Frustrations Mount Over Common Core Standards
CARBONDALE -- With school now in session, teachers are using the new Common Core State Standards. Many parents aren't very happy.
Illinois adopted the Common Core in 2010. Teachers and administrators across the state started implementing the new standards during the 2013-14 school year.
Parents, teachers and students are noticing a big change in the classroom. Studies require a little more critical thinking than in the past.
"Standards represent values, so what is that we hope students can do," says SIU Professor Grant Miller.
The Common Core includes more rigorous standards for Math and English/Language Arts. Miller helps teachers learn how to apply the new curriculum.
"The big shift that is been happening is a lot less focus on memorization and more emphasis on skills."
Miller says the goal of Common Core is to create a comprehensive understanding of key concepts. In the past kids were taught to memorize answers but not necessarily to understand how they got them.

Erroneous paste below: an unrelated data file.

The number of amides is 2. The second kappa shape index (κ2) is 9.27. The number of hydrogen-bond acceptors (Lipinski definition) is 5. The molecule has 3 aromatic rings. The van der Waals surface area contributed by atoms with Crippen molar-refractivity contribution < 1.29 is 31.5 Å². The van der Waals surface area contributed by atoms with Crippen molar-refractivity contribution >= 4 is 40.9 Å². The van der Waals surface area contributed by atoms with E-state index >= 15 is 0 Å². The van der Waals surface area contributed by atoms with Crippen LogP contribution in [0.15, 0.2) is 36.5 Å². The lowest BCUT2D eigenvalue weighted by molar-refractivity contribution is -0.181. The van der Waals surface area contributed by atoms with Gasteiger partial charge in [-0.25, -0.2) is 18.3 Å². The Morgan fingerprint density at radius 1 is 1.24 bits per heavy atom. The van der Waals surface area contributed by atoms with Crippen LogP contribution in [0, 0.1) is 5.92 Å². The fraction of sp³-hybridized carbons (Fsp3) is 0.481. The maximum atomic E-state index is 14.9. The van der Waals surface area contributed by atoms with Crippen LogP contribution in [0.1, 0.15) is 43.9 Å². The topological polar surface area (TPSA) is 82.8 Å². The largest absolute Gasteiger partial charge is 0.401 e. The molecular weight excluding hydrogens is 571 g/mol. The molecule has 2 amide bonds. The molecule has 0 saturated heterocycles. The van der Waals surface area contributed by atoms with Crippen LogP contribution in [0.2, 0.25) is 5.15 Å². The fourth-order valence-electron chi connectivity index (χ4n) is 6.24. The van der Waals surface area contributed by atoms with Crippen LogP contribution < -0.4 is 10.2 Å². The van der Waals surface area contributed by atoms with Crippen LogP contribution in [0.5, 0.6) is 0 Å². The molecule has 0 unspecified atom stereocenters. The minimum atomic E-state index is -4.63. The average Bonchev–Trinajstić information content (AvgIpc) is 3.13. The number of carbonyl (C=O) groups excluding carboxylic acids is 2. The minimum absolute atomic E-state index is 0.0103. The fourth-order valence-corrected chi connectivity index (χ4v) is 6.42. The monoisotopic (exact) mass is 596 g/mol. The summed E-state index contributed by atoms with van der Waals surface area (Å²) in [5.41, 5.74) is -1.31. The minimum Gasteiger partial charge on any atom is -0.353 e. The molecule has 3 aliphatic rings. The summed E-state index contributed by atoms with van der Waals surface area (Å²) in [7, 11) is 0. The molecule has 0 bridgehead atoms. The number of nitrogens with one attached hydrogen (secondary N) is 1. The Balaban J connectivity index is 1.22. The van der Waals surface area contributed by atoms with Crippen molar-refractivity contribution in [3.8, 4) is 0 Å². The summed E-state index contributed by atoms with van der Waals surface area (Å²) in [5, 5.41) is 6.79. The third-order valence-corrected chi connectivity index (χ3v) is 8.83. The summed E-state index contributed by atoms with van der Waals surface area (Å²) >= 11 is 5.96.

"It's not to throw memorization out. Memorization and facts and understanding kind of basic knowledge on things is absolutely important. But it's kind of like Wikipedia. Wikipedia is a great place to start but it's not a good place to end," he explains.
Many parents weighed in on our Facebook page. Most took issue with the Common Core's approach to math.
Christi Bloodworth wrote, "Why take a simple mathematical problem and turn it into an algebraic equation? I'm afraid it is going to hold a lot of children back."
Mark Wilcox added, "I have always been great at math, but I can't even grasp the concept of this common core math with my third grader."
Grant admits his expertise is in Social Studies, not math, so he understands parents' frustration.
"If students can cite evidence to support a claim. That's what we're moving towards," says Grant.
While most states remain committed to the standards, five have either repealed the Common Core or started a process to review it.
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